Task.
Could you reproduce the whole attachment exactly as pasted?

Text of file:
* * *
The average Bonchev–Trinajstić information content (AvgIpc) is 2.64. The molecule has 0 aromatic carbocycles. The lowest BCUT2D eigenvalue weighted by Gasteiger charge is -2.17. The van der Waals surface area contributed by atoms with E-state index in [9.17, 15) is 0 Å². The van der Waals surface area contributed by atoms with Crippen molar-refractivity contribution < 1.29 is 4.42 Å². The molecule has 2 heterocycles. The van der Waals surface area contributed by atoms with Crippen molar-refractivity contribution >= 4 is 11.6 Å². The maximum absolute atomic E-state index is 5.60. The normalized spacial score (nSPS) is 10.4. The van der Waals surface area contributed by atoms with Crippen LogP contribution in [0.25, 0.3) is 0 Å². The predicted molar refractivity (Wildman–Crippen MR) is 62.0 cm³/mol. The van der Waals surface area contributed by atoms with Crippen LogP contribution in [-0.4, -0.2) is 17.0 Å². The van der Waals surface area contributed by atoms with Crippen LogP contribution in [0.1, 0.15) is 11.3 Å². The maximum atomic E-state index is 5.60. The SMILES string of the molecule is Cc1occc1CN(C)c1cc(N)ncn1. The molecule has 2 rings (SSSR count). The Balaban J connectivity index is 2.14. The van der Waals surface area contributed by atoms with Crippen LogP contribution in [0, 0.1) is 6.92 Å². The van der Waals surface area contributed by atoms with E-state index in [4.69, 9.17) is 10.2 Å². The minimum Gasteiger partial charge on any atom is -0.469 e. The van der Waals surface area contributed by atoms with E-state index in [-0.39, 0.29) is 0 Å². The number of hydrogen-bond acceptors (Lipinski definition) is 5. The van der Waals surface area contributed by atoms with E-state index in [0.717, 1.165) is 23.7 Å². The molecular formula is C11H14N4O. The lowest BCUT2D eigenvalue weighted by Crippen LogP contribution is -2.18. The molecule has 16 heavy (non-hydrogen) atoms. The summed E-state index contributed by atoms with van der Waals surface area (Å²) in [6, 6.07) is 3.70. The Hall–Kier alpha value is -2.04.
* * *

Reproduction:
The average Bonchev–Trinajstić information content (AvgIpc) is 2.64. The molecule has 0 aromatic carbocycles. The lowest BCUT2D eigenvalue weighted by Gasteiger charge is -2.17. The van der Waals surface area contributed by atoms with E-state index in [9.17, 15) is 0 Å². The van der Waals surface area contributed by atoms with Crippen molar-refractivity contribution < 1.29 is 4.42 Å². The molecule has 2 heterocycles. The van der Waals surface area contributed by atoms with Crippen molar-refractivity contribution >= 4 is 11.6 Å². The maximum absolute atomic E-state index is 5.60. The normalized spacial score (nSPS) is 10.4. The van der Waals surface area contributed by atoms with Crippen LogP contribution in [0.25, 0.3) is 0 Å². The predicted molar refractivity (Wildman–Crippen MR) is 62.0 cm³/mol. The van der Waals surface area contributed by atoms with Crippen LogP contribution in [-0.4, -0.2) is 17.0 Å². The van der Waals surface area contributed by atoms with Crippen LogP contribution in [0.1, 0.15) is 11.3 Å². The maximum atomic E-state index is 5.60. The SMILES string of the molecule is Cc1occc1CN(C)c1cc(N)ncn1. The molecule has 2 rings (SSSR count). The Balaban J connectivity index is 2.14. The van der Waals surface area contributed by atoms with Crippen LogP contribution in [0, 0.1) is 6.92 Å². The van der Waals surface area contributed by atoms with E-state index in [4.69, 9.17) is 10.2 Å². The minimum Gasteiger partial charge on any atom is -0.469 e. The van der Waals surface area contributed by atoms with E-state index in [-0.39, 0.29) is 0 Å². The number of hydrogen-bond acceptors (Lipinski definition) is 5. The van der Waals surface area contributed by atoms with E-state index in [0.717, 1.165) is 23.7 Å². The molecular formula is C11H14N4O. The lowest BCUT2D eigenvalue weighted by Crippen LogP contribution is -2.18. The molecule has 16 heavy (non-hydrogen) atoms. The summed E-state index contributed by atoms with van der Waals surface area (Å²) in [6, 6.07) is 3.70. The Hall–Kier alpha value is -2.04.